P.D. Soros Fellowship for New Americans

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Paul and Daisy Soros, Hungarian immigrants and American philanthropists, established their Fellowship program for New Americans—immigrants and children of immigrants—in December of 1997 with a charitable trust of fifty million dollars. They created the program as a way to give back to the country that had afforded their family such great opportunities.

Mr. and Mrs. Soros decided on a fellowship program because it allowed them to assist young New Americans at critical points in their educations, which they felt was an unmet need. They also wished to call attention to the extensive and diverse contributions of New Americans to the quality of life in the United States.

In 2010, Mr. and Mrs. Soros contributed an additional twenty five million to the charitable trust that funds their Fellowships for New Americans. For details, see the Wall Street Journal article.

Mr. Soros passed away on Saturday June 15, 2013 at the age of 87. His inspiring personal story, his commitment to American constitutional democracy, and his visionary philanthropy are fundamental to the Fellowship program. A New York Times obituary detailing his life story and many contributions is available online

The Paul & Daisy Soros Fellowships for New Americans is a $90,000 merit-based fellowship exclusively for immigrants and children of immigrants who are pursuing graduate school in the United States. The program draws more than 1,800 applications annually for just 30 fellowships. 

The rigorous selection process is focused on identifying the most promising New Americans who are poised to make significant contributions to the nation through their work. As a nonpartisan organization, the selection team looks for a commitment to the United States’ fundamental principles and ideals. The Fellows can study in any degree-granting program in any field at any university in the United States. Selection is based on merit – the specific selection criteria emphasize creativity, originality, initiative and sustained accomplishment. Neither financial need nor distributive considerations are taken into account in the selection process. Each Fellows attends two weekend conferences of Fellows. The great majority continue to be involved with the program through regional dinners, service in the selection process for later classes, and through the Paul & Daisy Soros Fellows Association.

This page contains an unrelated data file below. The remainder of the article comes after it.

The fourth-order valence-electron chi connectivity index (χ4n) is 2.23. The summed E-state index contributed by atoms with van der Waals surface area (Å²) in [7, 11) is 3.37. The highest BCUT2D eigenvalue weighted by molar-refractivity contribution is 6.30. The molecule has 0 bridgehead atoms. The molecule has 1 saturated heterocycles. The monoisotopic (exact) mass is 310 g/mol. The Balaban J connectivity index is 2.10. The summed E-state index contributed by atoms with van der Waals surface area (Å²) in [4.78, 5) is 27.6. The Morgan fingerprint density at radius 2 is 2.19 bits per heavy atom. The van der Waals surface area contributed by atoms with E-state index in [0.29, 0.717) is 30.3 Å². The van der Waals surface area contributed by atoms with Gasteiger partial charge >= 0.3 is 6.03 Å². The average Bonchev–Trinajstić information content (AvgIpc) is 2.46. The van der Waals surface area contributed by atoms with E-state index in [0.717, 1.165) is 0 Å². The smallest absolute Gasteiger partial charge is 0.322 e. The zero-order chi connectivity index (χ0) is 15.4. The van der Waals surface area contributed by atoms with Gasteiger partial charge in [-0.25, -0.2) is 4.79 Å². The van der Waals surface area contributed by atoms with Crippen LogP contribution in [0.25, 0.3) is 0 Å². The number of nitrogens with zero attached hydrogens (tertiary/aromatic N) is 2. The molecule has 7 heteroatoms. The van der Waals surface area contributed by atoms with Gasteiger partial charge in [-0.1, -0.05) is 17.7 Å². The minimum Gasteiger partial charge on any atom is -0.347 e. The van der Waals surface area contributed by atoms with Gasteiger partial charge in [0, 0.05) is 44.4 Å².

A Network of Immigrant Excellence

  • History: In its 25 year history, The Paul & Daisy Soros Fellowships for New Americans has built a community of over 770 immigrants and children of immigrants.
  • Nationalities: The Fellowship has supported New Americans with heritage in 90 countries. India, China, and Mexico are the most well represented.
  • Types of Immigrants: In addition to the children of immigrants, Green Card holders, naturalized citizens, and Deferred Action for Childhood Arrivals (DACA) recipients, the Fellowship also supports individuals who have come to the United States as refugees or asylum seekers and who have received a Green Card or become naturalized US citizens. The Fellowship also supports immigrants who were born abroad and graduated from both high school and college in the United States. 
  • Age: All of our Fellows are 30 or younger as of the application deadline for the year they applied. Paul & Daisy Soros Fellows from the 1998 class, the very first class, are now in their mid-careers.
  • Careers: Paul & Daisy Soros Fellows have pursued careers in medicine, science, law, policy, technology, business, government, non-profits, the arts, academia, and in many cases they have built their career across several sectors.


A Fellowship for Immigrants & Children of Immigrants